Strolling down Dame Street—odd, he thought, how historically grand the word “Dame” sounded in Ireland, whereas in American ears it came across as outdated Al Capone cheap. He walked the narrow sidewalk past restaurants, pubs, cafés, repeatedly bumping shoulders with those walking toward him until he realized that the Irish walked the way they drove—on the left, unlike on-the-right Americans: head-on collisions were inevitable.
A scan around the cobblestone courtyard of Dublin Castle, a mix of red brick Georgian palace, gray medieval fortress, and white-gray Gothic revival chapel. A quick look-see at City Hall with its white-gray granite columns and triangular pediment. On the corner of South Great George’s Street, a main shopping avenue, he faced an enormous mural covering the entire side of a gray building: two young men, one in white sweater, the other in black, snuggling in romantic embrace. Larger-than-life gay love, four stories high. And tacked to a lamppost on the corner beneath it—a bold, green-lettered “Yes For Marriage Equality” poster sporting a rainbow flag. All this smack in the center of Catholic Dublin. A more in-your-face public display than he could recall having seen in Chicago’s Boystown.
That must be the place, with the rainbow flag over the entrance and a thick bouncer staring into Bill’s eye. He nodded at the guy and stepped inside. A low-lit cavernous space with stairs to the right—the upper level looked closed…well, it was a Sunday. The music was fast-paced and louder than he liked. Bill walked to the far end of the long bar with men and women in their 20’s chatting, noted the stage behind the bar, empty now of the drag acts he’d read about. He grabbed a black leather barstool, asked the muscular barman for a pint of Guinness, one of those touristy must-do’s. He savored the thick molasses foam, the mix of bitter and heavy sweet, then turned to the lean young man beside him, a handsome fellow with close-cropped blond hair, and introduced himself, knowing that his accent would lead at least to a where-are-you-from conversation. Bill slapped on his personae of naïve visitor: “All I basically know about Ireland is leprechauns and four-leaf clovers.”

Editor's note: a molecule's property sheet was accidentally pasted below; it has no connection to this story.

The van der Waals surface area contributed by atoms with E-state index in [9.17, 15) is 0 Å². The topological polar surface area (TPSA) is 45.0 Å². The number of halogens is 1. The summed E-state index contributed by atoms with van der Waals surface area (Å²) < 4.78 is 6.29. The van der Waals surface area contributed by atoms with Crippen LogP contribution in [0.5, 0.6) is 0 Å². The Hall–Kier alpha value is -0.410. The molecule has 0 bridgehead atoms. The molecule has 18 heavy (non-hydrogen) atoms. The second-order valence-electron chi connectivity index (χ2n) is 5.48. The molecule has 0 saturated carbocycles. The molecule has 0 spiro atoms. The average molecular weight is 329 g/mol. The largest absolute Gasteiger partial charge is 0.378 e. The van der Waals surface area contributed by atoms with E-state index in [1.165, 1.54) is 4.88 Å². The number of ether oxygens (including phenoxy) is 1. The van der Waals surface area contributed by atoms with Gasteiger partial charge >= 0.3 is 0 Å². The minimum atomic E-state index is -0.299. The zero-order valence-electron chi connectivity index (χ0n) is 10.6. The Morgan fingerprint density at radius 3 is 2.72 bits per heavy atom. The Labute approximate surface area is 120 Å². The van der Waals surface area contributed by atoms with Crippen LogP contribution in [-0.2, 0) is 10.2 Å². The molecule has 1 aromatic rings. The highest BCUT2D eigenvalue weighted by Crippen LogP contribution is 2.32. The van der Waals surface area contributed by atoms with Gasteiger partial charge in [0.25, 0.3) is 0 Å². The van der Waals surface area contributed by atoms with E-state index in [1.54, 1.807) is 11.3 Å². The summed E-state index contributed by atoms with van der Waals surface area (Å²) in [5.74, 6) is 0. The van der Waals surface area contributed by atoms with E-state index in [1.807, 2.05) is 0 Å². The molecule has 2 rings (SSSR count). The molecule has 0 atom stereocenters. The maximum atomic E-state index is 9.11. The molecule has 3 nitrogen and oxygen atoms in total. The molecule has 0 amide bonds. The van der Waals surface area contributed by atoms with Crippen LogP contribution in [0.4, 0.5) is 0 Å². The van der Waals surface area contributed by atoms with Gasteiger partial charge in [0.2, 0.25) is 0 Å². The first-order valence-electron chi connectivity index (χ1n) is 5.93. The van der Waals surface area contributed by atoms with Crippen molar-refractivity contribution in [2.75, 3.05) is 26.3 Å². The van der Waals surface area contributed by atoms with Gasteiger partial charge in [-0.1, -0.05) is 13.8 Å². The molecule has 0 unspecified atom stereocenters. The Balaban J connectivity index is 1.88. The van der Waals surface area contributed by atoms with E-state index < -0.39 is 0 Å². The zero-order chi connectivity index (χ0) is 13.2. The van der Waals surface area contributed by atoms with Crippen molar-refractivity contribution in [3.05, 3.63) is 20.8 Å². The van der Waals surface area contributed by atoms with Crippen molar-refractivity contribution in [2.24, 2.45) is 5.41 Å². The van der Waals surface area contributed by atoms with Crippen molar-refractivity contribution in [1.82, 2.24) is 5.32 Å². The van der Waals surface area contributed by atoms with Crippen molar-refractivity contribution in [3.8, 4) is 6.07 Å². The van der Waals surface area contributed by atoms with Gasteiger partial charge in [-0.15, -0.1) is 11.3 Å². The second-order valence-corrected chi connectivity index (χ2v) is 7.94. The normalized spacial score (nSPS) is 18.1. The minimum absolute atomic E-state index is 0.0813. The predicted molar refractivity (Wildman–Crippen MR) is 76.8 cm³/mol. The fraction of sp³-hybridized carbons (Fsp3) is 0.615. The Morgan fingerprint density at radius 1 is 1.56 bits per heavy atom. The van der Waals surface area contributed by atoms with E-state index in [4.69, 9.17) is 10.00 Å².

“And all I know about America is that you all carry guns and shoot black teenagers when you’re strung out on crack.”
Daniel M. Jaffe is an award-winning writer whose short stories and personal essays have appeared in over half a dozen countries and several languages. He has been profiled in The Greenwood Encyclopedia of Multiethnic American Literature, and his work has been taught in college and university courses. Daniel is author of the novels Yeled Tov, The Genealogy of Understanding, The Limits of Pleasure, and the short story collection, Jewish Gentle and Other Stories of Gay-Jewish Living. He lives in California with his husband, the writer and professor, Leo Cabranes-Grant.
Read more at www.DanielJaffe.com.